Then I strode towards the tents, looking every man I passed squarely in the eyes. No one spoke, no one hindered me; every face was like a graven image.

I reached the teepee in which I had spent the night, and flung myself down on the rude couch. In a minute I was sunk in a heavy sleep.

I woke to see two men standing in the tent door. One was the chief Onotawah, and the other a tall Indian who wore no war paint.

They came towards me, and the light fell on the face of the second. To my amazement I recognized Shalah. He put a finger on his lip, and, though my heart clamoured for news, I held my peace.

They squatted on a heap of skins and spoke in their own tongue. Then Shalah addressed me in English.

"The maiden is safe, brother. There will be no more fighting at the stockade. Those who assaulted us were of my own tribe, and yesterday I reasoned with them."

Then he spoke to the chief, and translated for me.

"He says that you have endured the ordeal of the stake, and have slain your enemy in fight, and that now you will go before the great Sachem for his judgment. That is the custom of our people."

He turned to Onotawah again, and his tone was high and scornful. He spoke as if he were the chief and the other were the minion, and, what was strangest of all, Onotawah replied meekly. Shalah rose to his feet and strode to the door, pointing down the glen with his hand. He seemed to menace the other, his nostrils quivered with contempt, and his voice was barbed with passion. Onotawah bowed his head and said nothing.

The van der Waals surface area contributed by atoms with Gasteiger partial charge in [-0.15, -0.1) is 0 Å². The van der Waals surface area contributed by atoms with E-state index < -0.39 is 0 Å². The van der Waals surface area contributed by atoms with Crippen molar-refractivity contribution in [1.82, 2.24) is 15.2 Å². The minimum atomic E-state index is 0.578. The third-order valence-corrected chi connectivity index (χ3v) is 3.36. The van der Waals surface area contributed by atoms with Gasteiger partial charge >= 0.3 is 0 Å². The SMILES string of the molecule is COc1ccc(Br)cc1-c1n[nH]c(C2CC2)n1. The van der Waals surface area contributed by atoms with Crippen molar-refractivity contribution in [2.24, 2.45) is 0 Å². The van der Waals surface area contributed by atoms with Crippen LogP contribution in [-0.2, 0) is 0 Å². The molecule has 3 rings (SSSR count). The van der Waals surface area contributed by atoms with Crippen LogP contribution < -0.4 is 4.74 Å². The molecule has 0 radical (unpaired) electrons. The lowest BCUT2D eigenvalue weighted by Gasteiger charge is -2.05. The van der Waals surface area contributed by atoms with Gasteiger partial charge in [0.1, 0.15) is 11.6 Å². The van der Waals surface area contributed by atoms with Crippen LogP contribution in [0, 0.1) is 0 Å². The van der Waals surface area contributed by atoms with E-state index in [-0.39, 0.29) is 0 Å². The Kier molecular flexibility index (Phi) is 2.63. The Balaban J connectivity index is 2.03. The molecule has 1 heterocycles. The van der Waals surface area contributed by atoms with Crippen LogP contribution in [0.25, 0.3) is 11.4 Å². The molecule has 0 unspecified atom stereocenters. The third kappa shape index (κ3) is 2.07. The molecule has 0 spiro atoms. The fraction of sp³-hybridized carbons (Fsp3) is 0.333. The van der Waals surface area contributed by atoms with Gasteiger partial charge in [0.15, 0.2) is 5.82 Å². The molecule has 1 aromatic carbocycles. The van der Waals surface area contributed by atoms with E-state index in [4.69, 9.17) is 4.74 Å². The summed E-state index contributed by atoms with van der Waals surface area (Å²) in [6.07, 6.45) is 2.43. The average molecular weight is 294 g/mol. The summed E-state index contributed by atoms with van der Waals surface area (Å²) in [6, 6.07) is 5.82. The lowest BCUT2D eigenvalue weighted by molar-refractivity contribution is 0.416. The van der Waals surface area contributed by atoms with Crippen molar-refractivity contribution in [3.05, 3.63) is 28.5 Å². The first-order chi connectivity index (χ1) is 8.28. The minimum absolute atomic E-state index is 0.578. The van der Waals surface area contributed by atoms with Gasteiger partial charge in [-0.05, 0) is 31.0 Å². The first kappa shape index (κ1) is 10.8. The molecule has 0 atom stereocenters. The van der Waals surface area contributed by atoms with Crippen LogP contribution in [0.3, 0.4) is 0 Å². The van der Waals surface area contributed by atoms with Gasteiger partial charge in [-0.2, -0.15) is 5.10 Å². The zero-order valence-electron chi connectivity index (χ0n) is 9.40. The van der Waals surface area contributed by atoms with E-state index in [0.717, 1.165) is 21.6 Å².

Then he seemed to dismiss him, and the proud chief walked out of the teepee like a disconsolate schoolboy.

Instantly Shalah turned to me and inquired about my wounds. He looked at the hole in my arm and at my scorched legs, and from his belt took a phial of ointment, which he rubbed on the former. He passed his cool hands over my brow, and felt the beating of my heart.

"You are weary, brother, and somewhat scarred, but there is no grave hurt. What of the Master?"

I told him of Ringan's end. He bent his head, and then sprang up and held his hands high, speaking in a strange tongue. I looked at his eyes, and they were ablaze with fire.

"My people slew him," he cried. "By the shades of my fathers, a score shall keep him company as slaves in the Great Hunting-ground."

"Talk no more of blood," I said. "He was amply avenged. 'Twas I who slew him, for he died to save me. He made a Christian end, and I will not have his memory stained by more murders. But oh, Shalah, what a man died yonder!"

He made me tell every incident of the story, and he cried out, impassive though he was, at the sword-play in the neck of the gorge.

"I have seen it," he cried. "I have seen his bright steel flash and men go down like ripe fruit. Tell me, brother, did he sing all the while, as was his custom? Would I had been by his side!"

Then he told me of what had befallen at the stockade.

"The dead man told me a tale, for by the mark on his forehead I knew that he was of my own house. When you and the Master had gone I went into the woods and picked up the trail of our foes. I found them in a crook of the hills, and went among them in peace. They knew me, and my word was law unto them. No living thing will come near the stockade save the wild beasts of the forest. Be at ease in thy mind, brother."